9) Microsite development– Developing small relevant websites that revolve around your products, your company and your keywords is a great way to drive links, push out content and otherwise add to the search results for your product or company. They don’t need to be robust. They can be text heavy, link heavy or even video heavy, but creating content laden sites is a way to not only you’re your main site, but also as a way to amplify your message. If you are adept at HTML or if you prefer to use a CMS to fire up your micro-sites, either way is effective.
Time suck rating: Fairly laborious on the front end 7/10
Use case: Able to create multiple micro-sites for multiple clients resulting in positive search results, reputation management success and increased product and customer awareness as well as positive SERP results.
Note: Short of coining a new phrase I decided to call this blurb “macroblogging.” Twitter is called microblogging and the next step up would be these next 2 sites. Tumblr and Posterous. These 2 platforms are redefining what it means to blog. What these 2 sites/platforms are providing is a more, if that is possible, streamlined way to push out content to the masses in lieu of using a traditional blogging platform like wordpress or typepad. The upside? You guess it, search. They are simple to fire up and easy to Market, share and build. I have not yet used them extensively to provide a use case.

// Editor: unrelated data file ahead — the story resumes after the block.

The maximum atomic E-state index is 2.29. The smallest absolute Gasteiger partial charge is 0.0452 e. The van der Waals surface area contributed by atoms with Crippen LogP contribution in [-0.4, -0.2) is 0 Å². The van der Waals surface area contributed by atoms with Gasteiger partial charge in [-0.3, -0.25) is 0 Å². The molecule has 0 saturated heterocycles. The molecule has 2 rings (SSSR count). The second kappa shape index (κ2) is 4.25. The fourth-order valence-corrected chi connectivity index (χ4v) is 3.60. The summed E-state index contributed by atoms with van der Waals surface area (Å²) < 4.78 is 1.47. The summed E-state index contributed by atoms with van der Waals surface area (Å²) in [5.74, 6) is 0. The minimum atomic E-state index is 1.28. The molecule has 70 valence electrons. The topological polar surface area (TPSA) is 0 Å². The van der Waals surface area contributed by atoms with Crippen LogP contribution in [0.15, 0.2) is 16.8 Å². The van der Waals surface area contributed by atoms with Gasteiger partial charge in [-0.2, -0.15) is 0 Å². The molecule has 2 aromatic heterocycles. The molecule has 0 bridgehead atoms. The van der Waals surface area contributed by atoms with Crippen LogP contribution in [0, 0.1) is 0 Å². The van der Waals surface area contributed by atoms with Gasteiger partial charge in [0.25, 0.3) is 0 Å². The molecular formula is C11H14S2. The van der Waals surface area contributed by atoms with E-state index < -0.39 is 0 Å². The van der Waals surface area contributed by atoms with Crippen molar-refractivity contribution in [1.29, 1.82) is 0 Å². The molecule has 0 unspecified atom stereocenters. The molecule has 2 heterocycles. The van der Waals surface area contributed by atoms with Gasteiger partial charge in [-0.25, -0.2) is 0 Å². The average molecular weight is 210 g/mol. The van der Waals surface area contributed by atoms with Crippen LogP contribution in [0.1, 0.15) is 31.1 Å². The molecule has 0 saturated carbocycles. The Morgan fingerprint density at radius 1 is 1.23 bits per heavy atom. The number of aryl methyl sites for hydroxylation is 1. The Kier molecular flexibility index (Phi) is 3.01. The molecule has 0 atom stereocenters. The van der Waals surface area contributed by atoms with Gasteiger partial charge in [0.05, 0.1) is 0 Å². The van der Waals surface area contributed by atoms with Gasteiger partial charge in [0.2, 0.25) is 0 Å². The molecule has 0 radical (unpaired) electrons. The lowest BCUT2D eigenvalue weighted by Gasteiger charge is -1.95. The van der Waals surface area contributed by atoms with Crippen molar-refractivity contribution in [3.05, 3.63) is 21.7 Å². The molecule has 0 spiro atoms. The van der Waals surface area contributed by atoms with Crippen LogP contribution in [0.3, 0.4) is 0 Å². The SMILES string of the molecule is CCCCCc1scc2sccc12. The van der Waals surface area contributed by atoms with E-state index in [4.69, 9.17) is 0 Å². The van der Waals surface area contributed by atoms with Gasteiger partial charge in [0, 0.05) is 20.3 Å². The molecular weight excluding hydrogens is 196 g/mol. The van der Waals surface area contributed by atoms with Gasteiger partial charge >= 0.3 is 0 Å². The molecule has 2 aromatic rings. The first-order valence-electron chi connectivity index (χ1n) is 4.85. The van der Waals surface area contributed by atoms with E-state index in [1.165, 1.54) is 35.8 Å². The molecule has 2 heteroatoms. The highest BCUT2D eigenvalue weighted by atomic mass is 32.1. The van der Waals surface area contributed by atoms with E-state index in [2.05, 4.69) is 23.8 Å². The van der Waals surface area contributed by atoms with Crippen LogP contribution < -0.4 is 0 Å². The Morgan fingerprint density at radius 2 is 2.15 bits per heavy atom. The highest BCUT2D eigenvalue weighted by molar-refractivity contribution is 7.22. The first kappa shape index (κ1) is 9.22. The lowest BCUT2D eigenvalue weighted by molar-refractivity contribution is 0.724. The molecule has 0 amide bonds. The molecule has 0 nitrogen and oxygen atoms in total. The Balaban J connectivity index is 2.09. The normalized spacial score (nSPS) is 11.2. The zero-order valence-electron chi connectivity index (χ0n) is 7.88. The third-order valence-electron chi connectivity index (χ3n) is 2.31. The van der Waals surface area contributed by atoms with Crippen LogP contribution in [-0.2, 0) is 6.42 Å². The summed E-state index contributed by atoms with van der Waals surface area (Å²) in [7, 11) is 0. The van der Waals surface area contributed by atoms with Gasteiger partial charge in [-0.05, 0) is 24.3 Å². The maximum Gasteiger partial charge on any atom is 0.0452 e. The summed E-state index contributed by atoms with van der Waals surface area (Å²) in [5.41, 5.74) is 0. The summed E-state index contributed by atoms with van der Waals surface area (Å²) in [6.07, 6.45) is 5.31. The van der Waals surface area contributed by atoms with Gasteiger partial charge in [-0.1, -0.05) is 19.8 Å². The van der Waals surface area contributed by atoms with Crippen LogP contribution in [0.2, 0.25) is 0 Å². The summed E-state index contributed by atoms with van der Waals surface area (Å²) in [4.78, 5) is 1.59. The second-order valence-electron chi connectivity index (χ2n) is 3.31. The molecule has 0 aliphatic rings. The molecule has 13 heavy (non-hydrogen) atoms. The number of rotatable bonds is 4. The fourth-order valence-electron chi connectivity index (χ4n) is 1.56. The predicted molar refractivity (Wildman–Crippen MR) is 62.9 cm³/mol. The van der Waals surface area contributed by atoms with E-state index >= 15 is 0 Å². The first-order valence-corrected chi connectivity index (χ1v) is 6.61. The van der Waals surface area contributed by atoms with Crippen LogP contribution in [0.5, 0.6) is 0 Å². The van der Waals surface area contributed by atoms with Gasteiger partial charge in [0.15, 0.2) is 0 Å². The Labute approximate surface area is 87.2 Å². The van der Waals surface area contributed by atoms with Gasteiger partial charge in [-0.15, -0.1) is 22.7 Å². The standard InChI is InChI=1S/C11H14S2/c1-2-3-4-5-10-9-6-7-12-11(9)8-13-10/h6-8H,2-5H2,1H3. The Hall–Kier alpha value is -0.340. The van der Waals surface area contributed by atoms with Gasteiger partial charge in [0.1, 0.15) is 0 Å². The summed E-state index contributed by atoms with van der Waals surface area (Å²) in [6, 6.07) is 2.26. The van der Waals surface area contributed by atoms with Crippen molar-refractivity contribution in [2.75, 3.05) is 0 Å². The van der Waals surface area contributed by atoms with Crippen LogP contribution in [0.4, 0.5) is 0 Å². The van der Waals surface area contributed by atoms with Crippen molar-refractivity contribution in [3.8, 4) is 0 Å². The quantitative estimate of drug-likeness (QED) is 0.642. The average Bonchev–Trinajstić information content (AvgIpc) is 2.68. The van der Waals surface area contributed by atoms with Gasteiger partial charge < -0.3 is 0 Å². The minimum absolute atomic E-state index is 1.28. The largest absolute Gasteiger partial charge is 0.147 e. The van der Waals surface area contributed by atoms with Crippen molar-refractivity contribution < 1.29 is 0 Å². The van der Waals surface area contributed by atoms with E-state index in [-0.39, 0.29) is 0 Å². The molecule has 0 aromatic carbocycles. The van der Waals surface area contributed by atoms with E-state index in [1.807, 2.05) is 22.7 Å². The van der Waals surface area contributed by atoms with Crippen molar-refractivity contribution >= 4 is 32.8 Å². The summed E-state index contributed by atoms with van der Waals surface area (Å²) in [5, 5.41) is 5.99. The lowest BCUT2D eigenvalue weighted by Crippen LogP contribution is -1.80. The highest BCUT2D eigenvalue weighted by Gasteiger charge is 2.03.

10) Community development- A number of years ago I started an online community to support a very popular consumer product at the time. To me it just made sense from a communication standpoint. It also made sense because we had a built in sounding board for new product releases, customer support and polls. Not only was the community an immediate success, it gave us insight into our typical customer’s mindset. We were able to test and float ideas before we took products to market. For the people of the community, all who were very passionate about the product, it gave them a place to hang out and bond. I’m not saying all products have that potential but there are numerous ways to create online communities around your brand champions and evangelists and customer service initiatives. They can be done via Facebook groups, Ning, Groupsite, Google groups and half a dozen template based sites.
Time suck rating: Can get labor intensive 8.5/10
Use case: Built, managed and recruited online community to support CPG. At its peak, it had 5,000 members contributing hundreds of posts and comments per day.
So as you can see from this list, these are only 10 scenarios of what has worked for me. There are other smaller examples that I have employed with a minor degree of marketing and branding success from podcasting, creating a nationally recognized personal blog, co-authoring a book, creating successful email campaigns, and personally building close to a 100 web sites. But let me reiterate This is what has worked and works for me when working with clients. I am comfortable with these 10 activities and their associated tools. I know there are more, and I’m learning more as I go, but I thought I should share what has worked for me so that others might learn as well. If you want to specifically explain how to do it, let me know and we’ll go from there!